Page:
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Amarinder Singh interview: ‘Aligning with BJP is good for Punjab. We can’t function without a national party’

Amarinder Singh, 79, who shrugged off accusations of being inaccessible all through his term as CM is now on the road every day, meeting people and addressing concerns.

Former Punjab chief minister and PLC candidate from Patiala constituency, Capt. Amarinder Singh along with other party workers during a campaign rally ahead of the upcoming Punjab Assembly Elections, in Patiala. (Express photo by Harmeet Sodhi)

The stakes couldn’t be greater for Amarinder Singh, who walked out of the Congress fighting to stay on as Chief Minister, and must shoulder in the coming polls both his fledgling outfit and his new-found alliance with the BJP. The 79-year-old who shrugged off accusations of being inaccessible all through his term as CM is now on the road every day, meeting people and addressing concerns, till well past midnight. He speaks to Manraj Grewal Sharma at his sprawling Moti Bagh Palace in Patiala on a lunch break amidst one such hectic schedule:

What are the prospects of the alliance between the BJP and your party, the Punjab Lok Congress?

I am getting a very good response, last night I thought people would break the stage (such was the rush). There is a latent swing towards the BJP in Punjab thanks to welfare schemes such as Ujjwala, distribution of free ration, and other subsidies due to which the poor get Rs 2,000 a month. People often tell my daughter, who is going door-to-door, that ‘Vote Modi ko hi daalenge (We will vote only for Modi)’. I also did a lot for the poor during my tenure with the lal dora and basera projects for housing. Besides, I gave health insurance of Rs 5 lakh which allows every Punjabi the liberty of treatment at any private hospital.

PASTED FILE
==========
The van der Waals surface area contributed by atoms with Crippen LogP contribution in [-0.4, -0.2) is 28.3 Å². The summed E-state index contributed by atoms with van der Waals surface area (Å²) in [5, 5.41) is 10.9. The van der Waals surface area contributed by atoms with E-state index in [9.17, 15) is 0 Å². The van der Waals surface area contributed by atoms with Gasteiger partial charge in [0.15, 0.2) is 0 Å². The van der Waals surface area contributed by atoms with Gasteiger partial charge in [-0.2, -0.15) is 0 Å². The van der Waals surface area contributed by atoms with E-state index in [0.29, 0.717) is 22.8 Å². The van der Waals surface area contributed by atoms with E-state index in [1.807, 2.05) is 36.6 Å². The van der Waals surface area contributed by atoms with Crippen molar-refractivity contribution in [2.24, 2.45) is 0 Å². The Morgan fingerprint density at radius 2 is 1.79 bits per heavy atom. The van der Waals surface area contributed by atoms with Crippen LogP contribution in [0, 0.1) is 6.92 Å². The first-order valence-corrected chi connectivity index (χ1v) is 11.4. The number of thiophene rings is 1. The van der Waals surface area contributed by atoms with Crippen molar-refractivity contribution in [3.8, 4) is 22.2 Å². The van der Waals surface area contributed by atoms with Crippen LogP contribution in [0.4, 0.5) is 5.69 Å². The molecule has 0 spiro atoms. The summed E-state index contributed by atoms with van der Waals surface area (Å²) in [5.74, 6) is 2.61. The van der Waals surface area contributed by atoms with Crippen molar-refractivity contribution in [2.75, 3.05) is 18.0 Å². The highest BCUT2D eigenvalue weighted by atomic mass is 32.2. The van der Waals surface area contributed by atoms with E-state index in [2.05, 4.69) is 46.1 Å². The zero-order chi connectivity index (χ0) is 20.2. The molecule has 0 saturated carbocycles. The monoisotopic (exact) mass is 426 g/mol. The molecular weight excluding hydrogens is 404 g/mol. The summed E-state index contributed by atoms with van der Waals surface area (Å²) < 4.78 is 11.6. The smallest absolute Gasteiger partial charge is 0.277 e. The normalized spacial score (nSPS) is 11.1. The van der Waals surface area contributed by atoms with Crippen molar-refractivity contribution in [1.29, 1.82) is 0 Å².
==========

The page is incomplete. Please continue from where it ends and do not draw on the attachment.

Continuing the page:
Why did you choose the BJP?

Aligning with the BJP is good for Punjab. We can’t function without a national party. Without Central funds, we won’t even have the money to pay salaries. The BJP is being very good to me. I have had no trouble with them and the minister in-charge of Punjab, Gajendra Shekhawat, is open to everything. Also, remember, when I was elected Congress MP in 1980, my mother was the Rajya Sabha MP from the BJP.

What do you think of AAP?

I still don’t know whether it’s a political party or a movement. I know people are saying they want a change from traditional parties, but they said it last time too. Pollsters had predicted 100-plus seats for them yet they could get only 20. I don’t think they will do any better this time. SSM (Sanyukt Samaj Manch), the farmers’ party, will further dent their prospects. Let’s see where the Dera Sacha Sauda people go, they have many small farmers with them.